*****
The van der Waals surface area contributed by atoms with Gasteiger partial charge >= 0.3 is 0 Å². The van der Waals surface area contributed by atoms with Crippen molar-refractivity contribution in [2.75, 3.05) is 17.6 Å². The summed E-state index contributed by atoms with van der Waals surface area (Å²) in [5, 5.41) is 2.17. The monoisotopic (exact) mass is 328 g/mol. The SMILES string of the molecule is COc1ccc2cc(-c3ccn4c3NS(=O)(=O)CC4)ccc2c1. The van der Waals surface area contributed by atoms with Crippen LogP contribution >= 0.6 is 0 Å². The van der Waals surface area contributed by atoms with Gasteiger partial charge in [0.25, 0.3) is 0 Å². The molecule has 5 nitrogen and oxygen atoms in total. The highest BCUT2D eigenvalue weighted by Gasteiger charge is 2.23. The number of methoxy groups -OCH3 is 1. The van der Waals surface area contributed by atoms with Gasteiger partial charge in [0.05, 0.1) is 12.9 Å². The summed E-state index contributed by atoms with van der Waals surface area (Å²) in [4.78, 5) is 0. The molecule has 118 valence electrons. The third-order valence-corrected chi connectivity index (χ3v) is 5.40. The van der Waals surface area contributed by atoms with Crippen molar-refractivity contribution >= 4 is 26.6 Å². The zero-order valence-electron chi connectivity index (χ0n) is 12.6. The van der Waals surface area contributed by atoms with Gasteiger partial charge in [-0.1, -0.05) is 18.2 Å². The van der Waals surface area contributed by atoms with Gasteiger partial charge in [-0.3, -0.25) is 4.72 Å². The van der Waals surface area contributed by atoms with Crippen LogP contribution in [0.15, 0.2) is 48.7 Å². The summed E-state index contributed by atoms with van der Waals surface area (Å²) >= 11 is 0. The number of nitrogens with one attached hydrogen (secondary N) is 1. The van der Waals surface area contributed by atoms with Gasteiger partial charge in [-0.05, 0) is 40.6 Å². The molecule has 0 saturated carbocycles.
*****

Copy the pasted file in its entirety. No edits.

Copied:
The van der Waals surface area contributed by atoms with Gasteiger partial charge >= 0.3 is 0 Å². The van der Waals surface area contributed by atoms with Crippen molar-refractivity contribution in [2.75, 3.05) is 17.6 Å². The summed E-state index contributed by atoms with van der Waals surface area (Å²) in [5, 5.41) is 2.17. The monoisotopic (exact) mass is 328 g/mol. The SMILES string of the molecule is COc1ccc2cc(-c3ccn4c3NS(=O)(=O)CC4)ccc2c1. The van der Waals surface area contributed by atoms with Crippen LogP contribution >= 0.6 is 0 Å². The van der Waals surface area contributed by atoms with Gasteiger partial charge in [0.25, 0.3) is 0 Å². The molecule has 5 nitrogen and oxygen atoms in total. The highest BCUT2D eigenvalue weighted by Gasteiger charge is 2.23. The number of methoxy groups -OCH3 is 1. The van der Waals surface area contributed by atoms with Gasteiger partial charge in [0.05, 0.1) is 12.9 Å². The summed E-state index contributed by atoms with van der Waals surface area (Å²) in [4.78, 5) is 0. The molecule has 118 valence electrons. The third-order valence-corrected chi connectivity index (χ3v) is 5.40. The van der Waals surface area contributed by atoms with Crippen molar-refractivity contribution >= 4 is 26.6 Å². The zero-order valence-electron chi connectivity index (χ0n) is 12.6. The van der Waals surface area contributed by atoms with Gasteiger partial charge in [-0.1, -0.05) is 18.2 Å². The van der Waals surface area contributed by atoms with Gasteiger partial charge in [-0.3, -0.25) is 4.72 Å². The van der Waals surface area contributed by atoms with Crippen LogP contribution in [0.15, 0.2) is 48.7 Å². The summed E-state index contributed by atoms with van der Waals surface area (Å²) >= 11 is 0. The number of nitrogens with one attached hydrogen (secondary N) is 1. The van der Waals surface area contributed by atoms with Gasteiger partial charge in [-0.05, 0) is 40.6 Å². The molecule has 0 saturated carbocycles.